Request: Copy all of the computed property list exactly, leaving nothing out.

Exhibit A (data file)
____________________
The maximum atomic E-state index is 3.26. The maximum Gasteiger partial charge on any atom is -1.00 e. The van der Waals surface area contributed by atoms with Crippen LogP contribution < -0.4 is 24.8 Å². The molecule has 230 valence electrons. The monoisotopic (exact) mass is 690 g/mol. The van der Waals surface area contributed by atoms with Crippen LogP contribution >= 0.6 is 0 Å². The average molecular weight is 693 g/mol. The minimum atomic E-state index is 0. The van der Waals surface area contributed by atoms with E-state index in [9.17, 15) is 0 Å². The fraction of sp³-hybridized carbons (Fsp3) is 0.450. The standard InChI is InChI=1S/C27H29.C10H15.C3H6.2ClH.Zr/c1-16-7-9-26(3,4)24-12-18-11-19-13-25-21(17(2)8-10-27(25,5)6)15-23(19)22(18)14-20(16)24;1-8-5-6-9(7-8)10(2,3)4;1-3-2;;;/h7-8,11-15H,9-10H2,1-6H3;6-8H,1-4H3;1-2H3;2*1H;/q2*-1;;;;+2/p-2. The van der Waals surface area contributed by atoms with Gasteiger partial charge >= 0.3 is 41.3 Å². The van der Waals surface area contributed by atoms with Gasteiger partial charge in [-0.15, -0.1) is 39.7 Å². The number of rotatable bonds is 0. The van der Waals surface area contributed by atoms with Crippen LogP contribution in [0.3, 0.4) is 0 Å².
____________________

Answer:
The maximum atomic E-state index is 3.26. The maximum Gasteiger partial charge on any atom is -1.00 e. The van der Waals surface area contributed by atoms with Crippen LogP contribution < -0.4 is 24.8 Å². The molecule has 230 valence electrons. The monoisotopic (exact) mass is 690 g/mol. The van der Waals surface area contributed by atoms with Crippen LogP contribution >= 0.6 is 0 Å². The average molecular weight is 693 g/mol. The minimum atomic E-state index is 0. The van der Waals surface area contributed by atoms with E-state index in [9.17, 15) is 0 Å². The fraction of sp³-hybridized carbons (Fsp3) is 0.450. The standard InChI is InChI=1S/C27H29.C10H15.C3H6.2ClH.Zr/c1-16-7-9-26(3,4)24-12-18-11-19-13-25-21(17(2)8-10-27(25,5)6)15-23(19)22(18)14-20(16)24;1-8-5-6-9(7-8)10(2,3)4;1-3-2;;;/h7-8,11-15H,9-10H2,1-6H3;6-8H,1-4H3;1-2H3;2*1H;/q2*-1;;;;+2/p-2. The van der Waals surface area contributed by atoms with Gasteiger partial charge >= 0.3 is 41.3 Å². The van der Waals surface area contributed by atoms with Gasteiger partial charge in [-0.15, -0.1) is 39.7 Å². The number of rotatable bonds is 0. The van der Waals surface area contributed by atoms with Crippen LogP contribution in [0.3, 0.4) is 0 Å².